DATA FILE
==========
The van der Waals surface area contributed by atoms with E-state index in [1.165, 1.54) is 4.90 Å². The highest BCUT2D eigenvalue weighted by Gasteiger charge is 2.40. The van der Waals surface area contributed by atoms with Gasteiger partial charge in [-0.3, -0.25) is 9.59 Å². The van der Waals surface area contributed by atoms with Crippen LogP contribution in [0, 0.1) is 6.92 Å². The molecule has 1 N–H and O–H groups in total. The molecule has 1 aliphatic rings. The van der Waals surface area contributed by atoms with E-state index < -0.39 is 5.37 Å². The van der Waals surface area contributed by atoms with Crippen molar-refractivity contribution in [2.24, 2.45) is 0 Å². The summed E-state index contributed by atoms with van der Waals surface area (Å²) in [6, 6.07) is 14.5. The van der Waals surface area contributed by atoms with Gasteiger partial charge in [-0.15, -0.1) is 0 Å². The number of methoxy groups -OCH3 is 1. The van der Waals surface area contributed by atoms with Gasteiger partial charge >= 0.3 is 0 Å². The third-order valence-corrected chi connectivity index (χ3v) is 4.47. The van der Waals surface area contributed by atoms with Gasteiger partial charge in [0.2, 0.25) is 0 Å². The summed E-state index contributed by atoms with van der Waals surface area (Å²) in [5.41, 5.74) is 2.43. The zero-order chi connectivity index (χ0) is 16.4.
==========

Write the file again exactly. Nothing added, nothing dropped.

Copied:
The van der Waals surface area contributed by atoms with E-state index in [1.165, 1.54) is 4.90 Å². The highest BCUT2D eigenvalue weighted by Gasteiger charge is 2.40. The van der Waals surface area contributed by atoms with Gasteiger partial charge in [-0.3, -0.25) is 9.59 Å². The van der Waals surface area contributed by atoms with Crippen LogP contribution in [0, 0.1) is 6.92 Å². The molecule has 1 N–H and O–H groups in total. The molecule has 1 aliphatic rings. The van der Waals surface area contributed by atoms with E-state index < -0.39 is 5.37 Å². The van der Waals surface area contributed by atoms with Crippen molar-refractivity contribution in [2.24, 2.45) is 0 Å². The summed E-state index contributed by atoms with van der Waals surface area (Å²) in [6, 6.07) is 14.5. The van der Waals surface area contributed by atoms with Gasteiger partial charge in [-0.15, -0.1) is 0 Å². The number of methoxy groups -OCH3 is 1. The van der Waals surface area contributed by atoms with Gasteiger partial charge >= 0.3 is 0 Å². The third-order valence-corrected chi connectivity index (χ3v) is 4.47. The van der Waals surface area contributed by atoms with Gasteiger partial charge in [0.2, 0.25) is 0 Å². The summed E-state index contributed by atoms with van der Waals surface area (Å²) in [5.41, 5.74) is 2.43. The zero-order chi connectivity index (χ0) is 16.4.